Presentation on theme: "Chapter 13.1 Impressionism Late 1800s, France The use of bright, fragmented, pure color and a preoccupation with the effects of light were among the hallmarks."— Presentation transcript:
Chapter 13.1 Impressionism Late 1800s, France The use of bright, fragmented, pure color and a preoccupation with the effects of light were among the hallmarks of Impressionist painting. High-keyed colors made from synthetic materials, readily available in tubes, made it easy for artists to paint out of doors to study and capture the fleeting effects of light. The popularity of Japanese wood block prints brought the influence of asymmetrical compositions which used rhythmic, flattened, brightly colored forms.
Edouard Manet ( ) French Station Saint-Lazare, 1873, oil on canvas, 37x45” Manet was the unofficial leader of the Impressionist movement. He was trained as a traditional painter and was influenced by the painterly brushwork of Spanish painters Goya and Velazquez, as well as by Japanese woodcuts.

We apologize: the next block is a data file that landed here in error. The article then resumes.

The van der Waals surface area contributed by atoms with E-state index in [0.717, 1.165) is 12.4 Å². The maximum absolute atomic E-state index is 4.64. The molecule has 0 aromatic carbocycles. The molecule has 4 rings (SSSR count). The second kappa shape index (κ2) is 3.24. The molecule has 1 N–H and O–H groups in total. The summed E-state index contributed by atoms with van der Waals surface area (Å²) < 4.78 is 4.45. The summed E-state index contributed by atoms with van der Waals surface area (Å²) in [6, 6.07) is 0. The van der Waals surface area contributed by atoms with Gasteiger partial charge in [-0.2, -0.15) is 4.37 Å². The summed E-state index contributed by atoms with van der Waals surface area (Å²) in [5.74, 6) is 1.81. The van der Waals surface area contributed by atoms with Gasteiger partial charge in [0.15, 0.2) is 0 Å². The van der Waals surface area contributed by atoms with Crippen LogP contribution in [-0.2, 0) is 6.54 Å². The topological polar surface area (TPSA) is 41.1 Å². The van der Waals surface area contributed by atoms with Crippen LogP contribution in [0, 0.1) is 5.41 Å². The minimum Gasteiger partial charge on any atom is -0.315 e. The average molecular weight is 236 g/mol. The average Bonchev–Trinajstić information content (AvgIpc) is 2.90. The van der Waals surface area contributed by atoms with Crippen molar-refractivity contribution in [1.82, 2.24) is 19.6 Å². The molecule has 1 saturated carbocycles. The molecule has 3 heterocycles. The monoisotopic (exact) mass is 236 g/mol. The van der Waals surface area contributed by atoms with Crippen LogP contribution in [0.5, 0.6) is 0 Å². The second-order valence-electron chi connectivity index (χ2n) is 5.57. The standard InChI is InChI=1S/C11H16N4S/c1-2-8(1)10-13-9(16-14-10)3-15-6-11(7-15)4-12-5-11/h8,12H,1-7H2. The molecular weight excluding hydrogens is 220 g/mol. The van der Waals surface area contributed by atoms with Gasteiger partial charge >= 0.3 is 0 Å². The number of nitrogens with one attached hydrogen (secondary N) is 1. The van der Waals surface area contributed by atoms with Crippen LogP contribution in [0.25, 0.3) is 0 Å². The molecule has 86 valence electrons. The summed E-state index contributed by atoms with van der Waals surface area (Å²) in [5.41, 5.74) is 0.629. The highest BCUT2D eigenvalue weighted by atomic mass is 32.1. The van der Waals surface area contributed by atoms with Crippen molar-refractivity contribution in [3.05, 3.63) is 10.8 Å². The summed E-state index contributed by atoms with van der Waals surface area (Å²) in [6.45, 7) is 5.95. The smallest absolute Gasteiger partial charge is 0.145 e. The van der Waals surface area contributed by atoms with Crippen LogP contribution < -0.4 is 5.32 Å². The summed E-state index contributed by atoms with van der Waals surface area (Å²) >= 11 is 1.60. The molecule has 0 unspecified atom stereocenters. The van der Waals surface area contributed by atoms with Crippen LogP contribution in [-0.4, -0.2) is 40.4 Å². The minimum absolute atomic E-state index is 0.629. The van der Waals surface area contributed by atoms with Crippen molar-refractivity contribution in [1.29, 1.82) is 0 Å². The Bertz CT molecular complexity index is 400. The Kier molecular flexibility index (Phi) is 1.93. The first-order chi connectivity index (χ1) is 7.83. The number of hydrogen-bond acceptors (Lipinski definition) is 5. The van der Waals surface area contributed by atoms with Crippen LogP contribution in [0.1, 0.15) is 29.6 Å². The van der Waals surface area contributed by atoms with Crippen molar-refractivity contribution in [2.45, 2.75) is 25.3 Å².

Edouard Manet ( ) French The Bar at the Folies-Bergere, 1881, oil on canvas In the center is the figure of a barmaid caught off guard, as if speaking to a customer, seen reflected in the mirror behind. Figures in the background are defined with quick, suggestive brushstrokes.
Edouard Manet ( ) French
Claude Monet ( ) French Impression: Sunrise, 1872, oil on canvas
Claude Monet, Rouen Cathedral, 1894 oil on canvas 42 x 28”